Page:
Up and curled – I think friendly and curious

Mountain Lion Fetish by Zuni carver Fernando Laiwakete

Down and curled -Looks like sneaking and ready to pounce

Mountain Lion fetish by Navajo carver Alex Begay

Laid along the back – Intense concentration

More on Navajo and Zuni Fetish Necklaces

There is a term associated with fetish necklaces – stacked.

That refers to fetishes strung one right on the top of one another rather than separated by a length of heishi. If heishi is used, it can be pen shell, olive shell, white clam shell, turquoise, jet or other.

Here are some examples of the various heishi that is used in between fetishes.

Pen shell heishi with turquoise heishi accent
Jet heishi
Pink shell heishi
Turquoise heishi

Here is an example of a “semi-stacked” fetish necklace, that is, one that has just a small amount of heishi in between each fetish.

Semi-stacked fetish necklace

Here are some examples of true stacked fetish necklaces, those that are fetish on fetish.

Stacked Fetish Necklace
Stacked fetish necklace
Close-up of stacked fetish necklace

Every artist has his or her own vision of what a fetish necklace should look like:

  • the size of the fetishes

  • the style of the fetishes

  • the stones and shells used for the fetishes

  • the stones and shells used for the heishi

  • the space between the fetishes

  • the type of closure (more on that in tomorrow’s post).

The American Black Duck Fetish

The American Black Duck is similar in size to a mallard with a light head, yellow bill and lighter underwings that can be seen in contrast to the dark brown body. They are found in the east central US and the Great Lakes area.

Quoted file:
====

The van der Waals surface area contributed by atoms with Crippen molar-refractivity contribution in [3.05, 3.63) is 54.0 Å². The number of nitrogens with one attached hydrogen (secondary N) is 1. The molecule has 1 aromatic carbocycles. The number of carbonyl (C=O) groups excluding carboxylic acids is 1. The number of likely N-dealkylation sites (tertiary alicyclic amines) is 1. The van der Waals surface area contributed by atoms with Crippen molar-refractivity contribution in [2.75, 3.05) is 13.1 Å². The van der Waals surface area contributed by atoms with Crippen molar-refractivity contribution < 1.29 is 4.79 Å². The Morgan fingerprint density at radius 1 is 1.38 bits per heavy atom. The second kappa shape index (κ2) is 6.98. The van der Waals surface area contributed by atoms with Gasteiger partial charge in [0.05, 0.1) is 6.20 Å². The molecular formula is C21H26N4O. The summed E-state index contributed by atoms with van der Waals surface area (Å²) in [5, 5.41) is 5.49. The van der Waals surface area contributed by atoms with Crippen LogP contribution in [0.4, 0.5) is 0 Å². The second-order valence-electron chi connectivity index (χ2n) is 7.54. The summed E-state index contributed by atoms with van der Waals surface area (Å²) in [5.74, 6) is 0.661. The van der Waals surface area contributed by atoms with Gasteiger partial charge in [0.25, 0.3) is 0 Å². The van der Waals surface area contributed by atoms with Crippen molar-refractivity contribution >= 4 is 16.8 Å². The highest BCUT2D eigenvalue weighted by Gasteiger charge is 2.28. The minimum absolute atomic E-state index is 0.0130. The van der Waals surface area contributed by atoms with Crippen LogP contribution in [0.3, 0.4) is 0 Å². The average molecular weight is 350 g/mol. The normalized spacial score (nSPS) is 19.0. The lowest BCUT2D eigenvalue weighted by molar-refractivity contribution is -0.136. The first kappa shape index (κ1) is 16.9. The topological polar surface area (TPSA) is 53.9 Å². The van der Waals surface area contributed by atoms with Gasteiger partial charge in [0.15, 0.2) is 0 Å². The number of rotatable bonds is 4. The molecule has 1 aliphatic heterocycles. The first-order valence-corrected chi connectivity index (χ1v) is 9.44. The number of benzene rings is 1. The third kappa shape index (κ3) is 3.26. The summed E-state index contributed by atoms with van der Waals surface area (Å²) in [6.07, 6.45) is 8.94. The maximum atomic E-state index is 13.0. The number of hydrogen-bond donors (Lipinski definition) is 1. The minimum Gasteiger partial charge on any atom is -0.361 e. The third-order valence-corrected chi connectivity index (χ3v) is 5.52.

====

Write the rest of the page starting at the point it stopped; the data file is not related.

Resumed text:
American Black Duck Fetish by Navajo artist David Yazzie

Recommendation for Protection against Evil and Bad Luck

Hello,

My friend is interested in a native indian amulet or “charm” for protection against evil and bad luck.  Would these medicine bags be appropriate?  I specificially like the Crazy Horse bag with the gemstones, however, I am not sure about their spiritual powers or purpose.  Would you please be able to direct me to the proper item that I could buy for my friend.

Thank you. IJ

Hi IJ,

Every person has their own belief system when it comes to good spirits and good luck so it is not so important what is used, but what one believes. Picking up a special stone can do more to change one’s luck than purchasing a lottery ticket !!

With that said, you know your friend and his or her habits and propensity to ceremony and ritual. Here are some ideas.

The Crazy Horse bag is very nice.

Crazy Horse Bag by Apache artist Cynthia Whitehawk

I’d highly recommend any of the bags made by Apache artist, Cynthia Whitehawk as she makes each of her items in ceremony and with great attention to detail. They are filled with a wonderful spirit already !  She acknowledges that each of us tends to be drawn to certain animals, stones or other healing spirits, so she makes many bags and shares her thoughts on the protective and healing powers of each totem.  That is indicated at the bottom of each page describing the bag.

Eagle Spirit Bag by Apache artist Cynthia Whitehawk

Carved Zuni fetishes can also be very powerful talismans – many are suitable to carry in a pocket or purse making them handy to hold or rub.

Rainbow Calsilica Medicine Bear by Zuni artist Kenny Chavez

Some of these fetishes are available as pendants so they can be worn on a chain or leather choker.

Sacred White Buffalo Pendant by Zuni artist Cheryl Beyuka

A cross might be the perfect answer.

Sterling Silver and Turquoise Cross by Navajo artist Derrick Gordon

For those who are looking for good luck, such as would come from a finding a four leaf clover, there are Authentic Lucky Horseshoes.

Authentic Lucky Horseshoe

I hope I’ve given you some ideas to find the perfect item for your friend.